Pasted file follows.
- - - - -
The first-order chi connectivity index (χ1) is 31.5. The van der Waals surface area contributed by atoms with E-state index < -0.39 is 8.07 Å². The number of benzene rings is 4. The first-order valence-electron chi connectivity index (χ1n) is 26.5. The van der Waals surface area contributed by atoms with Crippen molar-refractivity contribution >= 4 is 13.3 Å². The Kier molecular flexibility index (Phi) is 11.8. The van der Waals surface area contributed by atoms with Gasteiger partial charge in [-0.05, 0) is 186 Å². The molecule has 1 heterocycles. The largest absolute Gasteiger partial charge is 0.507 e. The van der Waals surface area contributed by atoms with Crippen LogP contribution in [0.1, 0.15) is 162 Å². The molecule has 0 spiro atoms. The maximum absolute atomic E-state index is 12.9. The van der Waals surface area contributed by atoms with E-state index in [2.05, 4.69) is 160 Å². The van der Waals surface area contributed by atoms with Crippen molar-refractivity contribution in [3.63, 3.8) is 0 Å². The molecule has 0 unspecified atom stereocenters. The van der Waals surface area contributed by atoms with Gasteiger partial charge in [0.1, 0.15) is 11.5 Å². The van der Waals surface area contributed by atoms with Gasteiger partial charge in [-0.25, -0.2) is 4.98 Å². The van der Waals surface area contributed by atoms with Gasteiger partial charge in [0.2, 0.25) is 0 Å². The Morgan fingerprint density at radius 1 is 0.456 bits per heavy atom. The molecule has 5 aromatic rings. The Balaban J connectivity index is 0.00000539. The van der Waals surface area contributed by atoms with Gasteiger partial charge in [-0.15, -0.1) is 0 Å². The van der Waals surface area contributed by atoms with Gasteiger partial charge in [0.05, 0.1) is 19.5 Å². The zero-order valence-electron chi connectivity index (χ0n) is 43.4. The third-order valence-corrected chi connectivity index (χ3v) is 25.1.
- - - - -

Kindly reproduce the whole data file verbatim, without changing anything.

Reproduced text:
The first-order chi connectivity index (χ1) is 31.5. The van der Waals surface area contributed by atoms with E-state index < -0.39 is 8.07 Å². The number of benzene rings is 4. The first-order valence-electron chi connectivity index (χ1n) is 26.5. The van der Waals surface area contributed by atoms with Crippen molar-refractivity contribution >= 4 is 13.3 Å². The Kier molecular flexibility index (Phi) is 11.8. The van der Waals surface area contributed by atoms with Gasteiger partial charge in [-0.05, 0) is 186 Å². The molecule has 1 heterocycles. The largest absolute Gasteiger partial charge is 0.507 e. The van der Waals surface area contributed by atoms with Crippen LogP contribution in [0.1, 0.15) is 162 Å². The molecule has 0 spiro atoms. The maximum absolute atomic E-state index is 12.9. The van der Waals surface area contributed by atoms with E-state index in [2.05, 4.69) is 160 Å². The van der Waals surface area contributed by atoms with Crippen molar-refractivity contribution in [3.63, 3.8) is 0 Å². The molecule has 0 unspecified atom stereocenters. The van der Waals surface area contributed by atoms with Gasteiger partial charge in [0.1, 0.15) is 11.5 Å². The van der Waals surface area contributed by atoms with Gasteiger partial charge in [-0.25, -0.2) is 4.98 Å². The van der Waals surface area contributed by atoms with Gasteiger partial charge in [0.2, 0.25) is 0 Å². The Morgan fingerprint density at radius 1 is 0.456 bits per heavy atom. The molecule has 5 aromatic rings. The Balaban J connectivity index is 0.00000539. The van der Waals surface area contributed by atoms with Gasteiger partial charge in [-0.15, -0.1) is 0 Å². The van der Waals surface area contributed by atoms with Gasteiger partial charge in [0.05, 0.1) is 19.5 Å². The zero-order valence-electron chi connectivity index (χ0n) is 43.4. The third-order valence-corrected chi connectivity index (χ3v) is 25.1.